Dhaka's menace of water-logging continues to emerge with renewed vengeance every year. In the first of the 2-month monsoon, the city has already experienced punishing bouts of water-logging. This has, reasonably, prompted its residents to start bracing for worse times in the coming month of Shrabon (July-August). Many fear the rains coupled with water-logging this year will cross the normal time-limit. In the previous years, roads and low-lying areas went under stagnant rain water after long hours of downpour. Quite expectedly, the resultant sufferings afflicting the city-dwellers have been blamed on a double whammy: erratic behaviour of the climate and deterioration in Dhaka's collapsing rainwater drainage aggravated by the miserable state of the execution of an efficient plan.
With Dhaka's urban infrastructural drawbacks continuing to multiply, its perennial problem of water-logging now strikes the city's residents with unforgiving force. Its proverbially effective canals are gone, unplanned urban structural expansion and population growth continue unabated. To add to these woes, dilly-dallying and buck-passing on the part of the authorities in working out lasting remedies has led the scourge to spiral beyond control. Stuck in such an abyss created by lack of proactive measures, all promises and pledges on fighting water-logging appear banal to the Dhaka-dwellers. If the litany of the programmes to free Dhaka of the scourge tires people, they cannot be dismissed as pessimists. However, efforts that might make a difference have not been exhausted. Thus the optimists may take heart from the approval in last April by the Executive Committee of the National Economic Council (ECNEC) of a grand project to save five canals in Dhaka. The project on restoring the canals in the capital was attached significant emphasis by the Planning Minister at the approval-giving meeting chaired by the Prime Minister.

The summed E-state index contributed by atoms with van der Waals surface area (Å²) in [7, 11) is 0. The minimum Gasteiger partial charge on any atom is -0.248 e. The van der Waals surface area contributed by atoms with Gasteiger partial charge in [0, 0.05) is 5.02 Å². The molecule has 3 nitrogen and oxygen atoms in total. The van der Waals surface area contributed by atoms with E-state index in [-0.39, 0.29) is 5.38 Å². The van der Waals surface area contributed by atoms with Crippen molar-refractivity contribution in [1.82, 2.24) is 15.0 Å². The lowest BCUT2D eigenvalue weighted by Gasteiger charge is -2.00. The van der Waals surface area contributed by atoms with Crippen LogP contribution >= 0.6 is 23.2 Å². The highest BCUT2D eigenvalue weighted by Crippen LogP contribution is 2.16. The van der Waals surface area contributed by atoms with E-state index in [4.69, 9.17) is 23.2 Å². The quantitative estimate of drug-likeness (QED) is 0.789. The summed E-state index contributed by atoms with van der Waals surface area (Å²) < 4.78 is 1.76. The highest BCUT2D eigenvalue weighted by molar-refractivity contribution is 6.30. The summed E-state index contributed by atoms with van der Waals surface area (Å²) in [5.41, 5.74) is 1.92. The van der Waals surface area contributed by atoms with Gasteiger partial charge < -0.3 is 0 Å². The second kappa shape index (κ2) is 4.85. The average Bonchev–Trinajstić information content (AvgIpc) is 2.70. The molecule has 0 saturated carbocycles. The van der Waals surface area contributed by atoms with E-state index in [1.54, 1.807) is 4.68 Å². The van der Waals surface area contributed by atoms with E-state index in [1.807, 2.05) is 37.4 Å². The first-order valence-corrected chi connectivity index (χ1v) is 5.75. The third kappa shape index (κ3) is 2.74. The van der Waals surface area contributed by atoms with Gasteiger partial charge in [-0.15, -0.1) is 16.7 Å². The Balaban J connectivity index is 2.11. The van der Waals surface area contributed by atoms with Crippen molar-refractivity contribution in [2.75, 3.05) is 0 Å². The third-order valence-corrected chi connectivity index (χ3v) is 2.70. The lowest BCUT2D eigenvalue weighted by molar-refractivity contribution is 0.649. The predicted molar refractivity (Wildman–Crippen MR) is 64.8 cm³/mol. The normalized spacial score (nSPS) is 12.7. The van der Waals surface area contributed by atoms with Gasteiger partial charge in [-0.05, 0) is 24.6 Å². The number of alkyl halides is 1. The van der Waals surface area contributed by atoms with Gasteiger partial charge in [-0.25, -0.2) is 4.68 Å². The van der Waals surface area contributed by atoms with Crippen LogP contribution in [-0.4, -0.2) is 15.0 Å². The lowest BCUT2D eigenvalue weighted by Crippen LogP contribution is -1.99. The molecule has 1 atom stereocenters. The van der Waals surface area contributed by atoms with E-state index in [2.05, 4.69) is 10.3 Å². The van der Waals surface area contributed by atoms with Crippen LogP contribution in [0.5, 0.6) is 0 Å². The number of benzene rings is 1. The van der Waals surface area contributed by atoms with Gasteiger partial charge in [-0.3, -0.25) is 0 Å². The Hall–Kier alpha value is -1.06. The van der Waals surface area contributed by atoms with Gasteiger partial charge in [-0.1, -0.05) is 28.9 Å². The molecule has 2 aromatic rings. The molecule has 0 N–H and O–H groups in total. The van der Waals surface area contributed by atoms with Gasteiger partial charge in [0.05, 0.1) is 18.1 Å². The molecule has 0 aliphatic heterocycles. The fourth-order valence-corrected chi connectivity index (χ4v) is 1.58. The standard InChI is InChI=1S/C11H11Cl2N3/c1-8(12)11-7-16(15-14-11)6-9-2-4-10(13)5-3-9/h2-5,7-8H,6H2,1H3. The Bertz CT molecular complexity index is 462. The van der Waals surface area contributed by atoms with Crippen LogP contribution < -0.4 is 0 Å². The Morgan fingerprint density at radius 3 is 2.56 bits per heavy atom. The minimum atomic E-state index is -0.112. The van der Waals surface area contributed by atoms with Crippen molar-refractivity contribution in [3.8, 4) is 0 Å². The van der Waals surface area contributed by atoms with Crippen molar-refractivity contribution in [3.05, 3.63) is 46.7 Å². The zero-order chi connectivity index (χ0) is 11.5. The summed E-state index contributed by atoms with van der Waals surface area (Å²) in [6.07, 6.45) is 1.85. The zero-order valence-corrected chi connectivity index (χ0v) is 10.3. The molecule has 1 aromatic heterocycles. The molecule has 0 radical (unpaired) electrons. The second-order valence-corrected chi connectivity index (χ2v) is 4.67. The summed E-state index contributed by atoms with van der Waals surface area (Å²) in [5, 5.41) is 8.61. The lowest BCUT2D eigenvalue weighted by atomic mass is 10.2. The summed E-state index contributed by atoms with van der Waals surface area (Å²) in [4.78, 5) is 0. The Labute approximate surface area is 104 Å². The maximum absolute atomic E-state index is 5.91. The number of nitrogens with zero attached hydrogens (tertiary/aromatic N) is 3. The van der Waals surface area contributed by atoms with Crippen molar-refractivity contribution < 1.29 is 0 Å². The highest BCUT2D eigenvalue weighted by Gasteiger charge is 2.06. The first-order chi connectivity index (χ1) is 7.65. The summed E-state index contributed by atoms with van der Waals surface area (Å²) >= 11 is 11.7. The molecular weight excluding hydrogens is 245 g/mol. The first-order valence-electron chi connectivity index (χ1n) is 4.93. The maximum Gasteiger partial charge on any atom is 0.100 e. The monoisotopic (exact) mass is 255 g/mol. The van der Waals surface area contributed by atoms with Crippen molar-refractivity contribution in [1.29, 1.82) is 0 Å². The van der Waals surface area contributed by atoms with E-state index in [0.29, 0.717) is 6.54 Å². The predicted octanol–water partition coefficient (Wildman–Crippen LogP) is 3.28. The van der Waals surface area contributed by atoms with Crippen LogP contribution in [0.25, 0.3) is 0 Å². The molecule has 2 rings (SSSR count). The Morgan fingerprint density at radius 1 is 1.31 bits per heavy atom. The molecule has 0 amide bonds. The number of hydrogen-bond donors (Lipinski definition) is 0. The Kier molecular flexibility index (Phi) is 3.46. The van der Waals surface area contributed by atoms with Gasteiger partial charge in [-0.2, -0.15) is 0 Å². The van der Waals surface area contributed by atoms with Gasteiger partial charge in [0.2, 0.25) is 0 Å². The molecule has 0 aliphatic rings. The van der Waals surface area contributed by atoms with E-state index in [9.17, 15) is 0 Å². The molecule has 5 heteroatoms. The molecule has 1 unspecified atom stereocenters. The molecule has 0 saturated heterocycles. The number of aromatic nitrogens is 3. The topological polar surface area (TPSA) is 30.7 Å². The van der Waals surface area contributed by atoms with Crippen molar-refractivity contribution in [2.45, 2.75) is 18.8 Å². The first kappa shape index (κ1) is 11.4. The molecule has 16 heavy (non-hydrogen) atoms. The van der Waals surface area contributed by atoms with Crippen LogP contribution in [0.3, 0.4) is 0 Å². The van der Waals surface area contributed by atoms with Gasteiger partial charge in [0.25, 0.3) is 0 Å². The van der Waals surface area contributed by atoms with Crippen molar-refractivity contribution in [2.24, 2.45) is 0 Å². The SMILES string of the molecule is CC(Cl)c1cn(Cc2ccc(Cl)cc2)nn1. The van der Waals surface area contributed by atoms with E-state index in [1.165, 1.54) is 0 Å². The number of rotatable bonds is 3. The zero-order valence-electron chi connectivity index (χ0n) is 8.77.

The modus operandi for making the canals functional speaks of the government's readiness to address one of the most dreadful hazards plaguing today's Dhaka. Titled 'Land Acquisition, Excavation, Re-excavation of Hazaribagh, Baishteki, Kurmitola, Manda and Begunbari Canals', the project is slated to be implemented from December 2018 to December 2019. The minister was forthright in elucidating its main objective, which, he said, was tackling Dhaka's water-logging by keeping the flow of water through the canals normal during the monsoon.
Grandiloquent pledges to recover the city's now-extinct centuries-old canals have so far proved mere ritualistic. Few governments seemed serious enough to deal firmly with the encroachment on the vital canals, leaving them to fall into disuse and finally be grabbed. Restoration of the pragmatically planned canals would, hopefully, emerge as an effective bulwark against water-logging. Prompt and full implementation of the project on bringing five major canals of Dhaka to life is expected to keep a vast area of the city relieved of water-logging. But when the menace is put in perspective, some other ills come to the fore. One of those, i.e. lack of coordination between the two city corporations and the water and sewerage authority in streamlining the city's roads and drainage was singled out by the Local Government Minister last year. Upon fixing the problem, he assured the Dhaka-dwellers of a city free of water-logging this year. The prevailing reality speaks otherwise.
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